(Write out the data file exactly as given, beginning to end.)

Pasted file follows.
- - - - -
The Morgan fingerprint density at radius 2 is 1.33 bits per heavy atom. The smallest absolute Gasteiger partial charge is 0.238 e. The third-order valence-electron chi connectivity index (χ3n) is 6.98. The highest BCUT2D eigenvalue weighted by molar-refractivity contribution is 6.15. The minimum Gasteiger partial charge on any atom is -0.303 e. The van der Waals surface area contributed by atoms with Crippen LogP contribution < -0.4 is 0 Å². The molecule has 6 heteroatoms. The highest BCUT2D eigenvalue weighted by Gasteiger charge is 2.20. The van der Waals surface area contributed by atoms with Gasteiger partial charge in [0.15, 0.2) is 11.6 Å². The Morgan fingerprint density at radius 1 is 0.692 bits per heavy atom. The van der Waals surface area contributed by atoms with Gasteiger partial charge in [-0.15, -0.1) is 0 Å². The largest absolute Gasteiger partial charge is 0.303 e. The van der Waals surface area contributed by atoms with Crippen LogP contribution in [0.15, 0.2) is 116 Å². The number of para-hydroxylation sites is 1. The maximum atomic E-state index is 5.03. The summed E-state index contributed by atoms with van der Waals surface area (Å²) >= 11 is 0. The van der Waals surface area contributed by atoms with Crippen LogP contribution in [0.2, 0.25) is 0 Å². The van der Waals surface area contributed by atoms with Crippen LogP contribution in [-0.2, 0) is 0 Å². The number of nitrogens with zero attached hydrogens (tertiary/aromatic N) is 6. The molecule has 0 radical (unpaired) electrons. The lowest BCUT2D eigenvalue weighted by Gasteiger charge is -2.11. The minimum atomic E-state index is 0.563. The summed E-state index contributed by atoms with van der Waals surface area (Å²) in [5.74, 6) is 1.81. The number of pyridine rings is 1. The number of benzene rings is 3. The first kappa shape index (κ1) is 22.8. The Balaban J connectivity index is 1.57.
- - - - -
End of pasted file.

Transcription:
The Morgan fingerprint density at radius 2 is 1.33 bits per heavy atom. The smallest absolute Gasteiger partial charge is 0.238 e. The third-order valence-electron chi connectivity index (χ3n) is 6.98. The highest BCUT2D eigenvalue weighted by molar-refractivity contribution is 6.15. The minimum Gasteiger partial charge on any atom is -0.303 e. The van der Waals surface area contributed by atoms with Crippen LogP contribution < -0.4 is 0 Å². The molecule has 6 heteroatoms. The highest BCUT2D eigenvalue weighted by Gasteiger charge is 2.20. The van der Waals surface area contributed by atoms with Gasteiger partial charge in [0.15, 0.2) is 11.6 Å². The Morgan fingerprint density at radius 1 is 0.692 bits per heavy atom. The van der Waals surface area contributed by atoms with Gasteiger partial charge in [-0.15, -0.1) is 0 Å². The largest absolute Gasteiger partial charge is 0.303 e. The van der Waals surface area contributed by atoms with Crippen LogP contribution in [0.15, 0.2) is 116 Å². The number of para-hydroxylation sites is 1. The maximum atomic E-state index is 5.03. The summed E-state index contributed by atoms with van der Waals surface area (Å²) >= 11 is 0. The van der Waals surface area contributed by atoms with Crippen LogP contribution in [0.2, 0.25) is 0 Å². The van der Waals surface area contributed by atoms with Crippen LogP contribution in [-0.2, 0) is 0 Å². The number of nitrogens with zero attached hydrogens (tertiary/aromatic N) is 6. The molecule has 0 radical (unpaired) electrons. The lowest BCUT2D eigenvalue weighted by Gasteiger charge is -2.11. The minimum atomic E-state index is 0.563. The summed E-state index contributed by atoms with van der Waals surface area (Å²) in [5.74, 6) is 1.81. The number of pyridine rings is 1. The number of benzene rings is 3. The first kappa shape index (κ1) is 22.8. The Balaban J connectivity index is 1.57.